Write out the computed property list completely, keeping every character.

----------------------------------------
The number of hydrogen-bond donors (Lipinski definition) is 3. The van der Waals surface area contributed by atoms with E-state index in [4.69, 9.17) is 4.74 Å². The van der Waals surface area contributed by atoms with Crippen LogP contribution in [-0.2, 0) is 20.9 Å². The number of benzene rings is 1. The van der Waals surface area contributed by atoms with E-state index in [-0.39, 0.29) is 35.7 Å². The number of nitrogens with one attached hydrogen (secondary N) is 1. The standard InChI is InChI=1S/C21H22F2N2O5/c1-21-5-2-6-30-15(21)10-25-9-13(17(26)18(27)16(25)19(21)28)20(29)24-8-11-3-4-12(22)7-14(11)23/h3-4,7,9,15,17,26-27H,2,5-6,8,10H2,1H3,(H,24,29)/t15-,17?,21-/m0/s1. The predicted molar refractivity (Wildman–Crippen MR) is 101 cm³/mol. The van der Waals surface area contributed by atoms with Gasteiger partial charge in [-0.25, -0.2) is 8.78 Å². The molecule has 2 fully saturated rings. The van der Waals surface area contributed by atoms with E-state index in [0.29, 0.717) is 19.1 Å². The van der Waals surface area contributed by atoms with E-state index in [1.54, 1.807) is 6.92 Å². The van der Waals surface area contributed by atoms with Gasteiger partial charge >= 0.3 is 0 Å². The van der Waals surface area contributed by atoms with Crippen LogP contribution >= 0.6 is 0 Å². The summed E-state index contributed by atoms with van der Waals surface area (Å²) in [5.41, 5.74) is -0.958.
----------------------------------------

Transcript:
The number of hydrogen-bond donors (Lipinski definition) is 3. The van der Waals surface area contributed by atoms with E-state index in [4.69, 9.17) is 4.74 Å². The van der Waals surface area contributed by atoms with Crippen LogP contribution in [-0.2, 0) is 20.9 Å². The number of benzene rings is 1. The van der Waals surface area contributed by atoms with E-state index in [-0.39, 0.29) is 35.7 Å². The number of nitrogens with one attached hydrogen (secondary N) is 1. The standard InChI is InChI=1S/C21H22F2N2O5/c1-21-5-2-6-30-15(21)10-25-9-13(17(26)18(27)16(25)19(21)28)20(29)24-8-11-3-4-12(22)7-14(11)23/h3-4,7,9,15,17,26-27H,2,5-6,8,10H2,1H3,(H,24,29)/t15-,17?,21-/m0/s1. The predicted molar refractivity (Wildman–Crippen MR) is 101 cm³/mol. The van der Waals surface area contributed by atoms with Gasteiger partial charge in [-0.25, -0.2) is 8.78 Å². The molecule has 2 fully saturated rings. The van der Waals surface area contributed by atoms with E-state index in [0.29, 0.717) is 19.1 Å². The van der Waals surface area contributed by atoms with E-state index in [1.54, 1.807) is 6.92 Å². The van der Waals surface area contributed by atoms with Gasteiger partial charge >= 0.3 is 0 Å². The van der Waals surface area contributed by atoms with Crippen LogP contribution >= 0.6 is 0 Å². The summed E-state index contributed by atoms with van der Waals surface area (Å²) in [5.41, 5.74) is -0.958.